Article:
A Paul Ryan Super PAC Used Russian-Hacked Emails

Eric Lipton and Scott Shane report that Russian hacks went beyond an attempt to discredit Hillary Clinton’s campaign. They also hacked into the DCCC and sought to influence the outcome of House races.

The intrusions in House races in states including Pennsylvania, New Hampshire, Ohio, Illinois, New Mexico and North Carolina can be traced to tens of thousands of pages of documents taken from the D.C.C.C., which shares a Capitol Hill office building with the Democratic National Committee.

The document dump’s effectiveness was due in part to a de facto alliance that formed between the Russian hackers and political bloggers and newspapers across the United States. The hackers, working under the made-up name of Guccifer 2.0, used social media tools to invite individual reporters to request specific caches of documents, handing them out the way political operatives distribute scoops. It was an arrangement that proved irresistible to many news outlets — and amplified the consequences of the cyberattack.

The document dump from these hacks wasn’t limited to competitive House races. It included confidential information about Representative Ben Ray Luján, Democrat of New Mexico, the chairman of the DCCC, who faced no serious challenger this year. Rep. Luján wrote a letter to his counterpart at the NRCC asking them not to use the documents stolen by Russia. But he wasn’t the only one.

Ms. Pelosi sent a similar letter in early September to Mr. Ryan. Neither received a response. By October, the Congressional Leadership Fund, a “super PAC” tied to Mr. Ryan, had used the stolen material in another advertisement, attacking Mr. Garcia during the general election in Florida.

Notice the timing on this. Pelosi sent a letter to Ryan in early September and by October, his super PAC had used the stolen material in an ad attacking Garcia in Florida.

It’s important to note what took place between early September and October.

The White House’s reluctance to take that risk left Washington weighing more-limited measures, including the “naming and shaming” approach of publicly blaming Moscow.

By mid-September, White House officials had decided it was time to take that step, but they worried that doing so unilaterally and without bipartisan congressional backing just weeks before the election would make Obama vulnerable to charges that he was using intelligence for political purposes.

Instead, officials devised a plan to seek bipartisan support from top lawmakers and set up a secret meeting with the Gang of 12 — a group that includes House and Senate leaders, as well as the chairmen and ranking members of both chambers’ committees on intelligence and homeland security.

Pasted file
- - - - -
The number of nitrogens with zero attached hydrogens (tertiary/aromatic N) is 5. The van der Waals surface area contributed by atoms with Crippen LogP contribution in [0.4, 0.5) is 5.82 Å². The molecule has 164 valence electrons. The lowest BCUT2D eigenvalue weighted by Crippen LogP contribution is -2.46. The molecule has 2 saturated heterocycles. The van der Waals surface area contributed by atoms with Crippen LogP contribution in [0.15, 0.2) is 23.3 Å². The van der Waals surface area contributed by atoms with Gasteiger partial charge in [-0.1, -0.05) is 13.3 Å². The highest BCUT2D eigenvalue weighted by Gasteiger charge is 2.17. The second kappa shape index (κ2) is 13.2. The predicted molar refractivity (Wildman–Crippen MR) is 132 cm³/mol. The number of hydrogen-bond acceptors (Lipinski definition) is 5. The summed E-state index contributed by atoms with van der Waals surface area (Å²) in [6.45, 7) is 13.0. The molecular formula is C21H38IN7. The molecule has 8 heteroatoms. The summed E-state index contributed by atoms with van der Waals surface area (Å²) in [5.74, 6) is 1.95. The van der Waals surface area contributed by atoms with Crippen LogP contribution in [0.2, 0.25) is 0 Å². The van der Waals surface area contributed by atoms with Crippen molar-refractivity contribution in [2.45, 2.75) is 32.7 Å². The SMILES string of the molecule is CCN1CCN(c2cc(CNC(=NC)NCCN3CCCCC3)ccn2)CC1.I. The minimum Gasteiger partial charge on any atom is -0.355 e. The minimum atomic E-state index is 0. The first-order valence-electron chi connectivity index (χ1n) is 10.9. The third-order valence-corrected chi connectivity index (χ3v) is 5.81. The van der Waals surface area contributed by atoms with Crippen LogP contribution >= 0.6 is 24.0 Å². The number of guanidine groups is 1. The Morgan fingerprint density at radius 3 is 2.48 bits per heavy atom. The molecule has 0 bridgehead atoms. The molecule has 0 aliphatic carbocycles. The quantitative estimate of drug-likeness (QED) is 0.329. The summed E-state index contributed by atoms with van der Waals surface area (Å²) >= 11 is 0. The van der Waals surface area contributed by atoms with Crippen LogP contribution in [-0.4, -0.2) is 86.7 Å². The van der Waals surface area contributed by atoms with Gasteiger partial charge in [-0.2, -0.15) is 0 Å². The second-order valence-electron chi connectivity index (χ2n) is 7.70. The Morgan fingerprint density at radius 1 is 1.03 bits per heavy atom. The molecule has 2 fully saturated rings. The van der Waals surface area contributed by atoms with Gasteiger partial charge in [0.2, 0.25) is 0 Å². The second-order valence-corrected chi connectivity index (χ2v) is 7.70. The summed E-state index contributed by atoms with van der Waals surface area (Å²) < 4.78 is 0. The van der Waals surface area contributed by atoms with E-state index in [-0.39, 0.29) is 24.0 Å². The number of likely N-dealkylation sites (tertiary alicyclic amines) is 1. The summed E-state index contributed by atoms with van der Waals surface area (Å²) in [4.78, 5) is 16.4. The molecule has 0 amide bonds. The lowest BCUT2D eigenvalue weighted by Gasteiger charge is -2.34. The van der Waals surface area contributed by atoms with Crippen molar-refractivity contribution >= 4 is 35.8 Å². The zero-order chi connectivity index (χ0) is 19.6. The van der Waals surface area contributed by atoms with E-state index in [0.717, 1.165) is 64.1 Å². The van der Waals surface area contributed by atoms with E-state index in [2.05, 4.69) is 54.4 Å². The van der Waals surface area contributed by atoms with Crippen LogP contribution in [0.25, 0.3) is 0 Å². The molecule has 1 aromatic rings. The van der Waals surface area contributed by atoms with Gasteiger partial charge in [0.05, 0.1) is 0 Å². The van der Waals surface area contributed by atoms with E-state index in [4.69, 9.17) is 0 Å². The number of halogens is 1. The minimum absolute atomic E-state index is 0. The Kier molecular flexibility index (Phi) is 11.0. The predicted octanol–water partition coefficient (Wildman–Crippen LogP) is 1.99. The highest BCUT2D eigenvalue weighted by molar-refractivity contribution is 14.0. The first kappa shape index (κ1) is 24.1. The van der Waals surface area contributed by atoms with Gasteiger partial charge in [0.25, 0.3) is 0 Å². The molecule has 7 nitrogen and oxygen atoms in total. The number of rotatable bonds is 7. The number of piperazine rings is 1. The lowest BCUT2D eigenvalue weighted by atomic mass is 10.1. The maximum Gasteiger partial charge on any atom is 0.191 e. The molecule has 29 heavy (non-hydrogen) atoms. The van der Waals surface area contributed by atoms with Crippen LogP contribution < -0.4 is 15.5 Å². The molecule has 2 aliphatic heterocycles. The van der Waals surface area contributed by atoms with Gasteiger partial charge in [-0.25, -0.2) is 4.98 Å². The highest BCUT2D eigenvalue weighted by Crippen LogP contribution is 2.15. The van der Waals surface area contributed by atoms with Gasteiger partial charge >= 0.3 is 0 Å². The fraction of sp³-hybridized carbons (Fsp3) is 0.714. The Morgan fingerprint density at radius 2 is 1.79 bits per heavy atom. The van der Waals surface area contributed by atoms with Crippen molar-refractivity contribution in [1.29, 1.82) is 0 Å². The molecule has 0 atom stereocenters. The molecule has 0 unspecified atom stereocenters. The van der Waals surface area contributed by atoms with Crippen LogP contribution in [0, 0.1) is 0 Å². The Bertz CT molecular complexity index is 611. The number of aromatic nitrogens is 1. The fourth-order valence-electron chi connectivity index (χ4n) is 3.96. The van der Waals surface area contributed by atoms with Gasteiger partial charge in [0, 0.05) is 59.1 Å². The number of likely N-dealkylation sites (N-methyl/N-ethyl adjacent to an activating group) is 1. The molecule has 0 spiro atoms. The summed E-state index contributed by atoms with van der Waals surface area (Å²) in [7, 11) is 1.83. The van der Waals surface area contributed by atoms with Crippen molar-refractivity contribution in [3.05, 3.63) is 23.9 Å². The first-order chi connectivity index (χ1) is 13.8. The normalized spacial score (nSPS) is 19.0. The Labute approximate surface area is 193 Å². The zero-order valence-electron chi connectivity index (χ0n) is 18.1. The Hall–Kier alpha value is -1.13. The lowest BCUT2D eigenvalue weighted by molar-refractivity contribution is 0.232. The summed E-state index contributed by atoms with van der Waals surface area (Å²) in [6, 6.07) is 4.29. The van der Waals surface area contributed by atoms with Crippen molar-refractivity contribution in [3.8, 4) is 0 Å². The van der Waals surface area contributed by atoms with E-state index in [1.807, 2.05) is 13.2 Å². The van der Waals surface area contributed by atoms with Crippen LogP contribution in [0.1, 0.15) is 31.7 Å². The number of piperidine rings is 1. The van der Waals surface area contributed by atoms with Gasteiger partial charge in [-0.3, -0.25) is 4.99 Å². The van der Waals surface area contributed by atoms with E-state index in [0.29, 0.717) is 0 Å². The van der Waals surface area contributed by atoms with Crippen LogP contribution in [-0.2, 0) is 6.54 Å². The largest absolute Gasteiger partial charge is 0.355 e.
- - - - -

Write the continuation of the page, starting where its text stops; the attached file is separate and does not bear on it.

Obama dispatched Monaco, FBI Director James B. Comey and Homeland Security Secretary Jeh Johnson to make the pitch for a “show of solidarity and bipartisan unity” against Russian interference in the election, according to a senior administration official…

In a secure room in the Capitol used for briefings involving classified information, administration officials broadly laid out the evidence U.S. spy agencies had collected, showing Russia’s role in cyber-intrusions in at least two states and in hacking the emails of the Democratic organizations and individuals.

And they made a case for a united, bipartisan front in response to what one official described as “the threat posed by unprecedented meddling by a foreign power in our election process.”

In mid-September, House Speaker Paul Ryan was one of 12 Congressional leaders who was briefed by Obama’s counterterrorism and homeland security advisor, the FBI Director and the Sec. of Homeland Security about Russian interference in the election. There was a call for a bipartisan response to foreign meddling in our election process. But within weeks of that briefing, Ryan’s super pac was using information provided to them via this meddling to attack a Democratic candidate.

Speaker Ryan can make all of the meaningless statements he wants to about how it is unacceptable for a foreign government to interfere in our elections. But before those words have any actual meaning, he needs to answer some very real questions about how his own political organization knowingly participated with that interference.

Nancy LeTourneau

Nancy LeTourneau is a contributing writer for the Washington Monthly.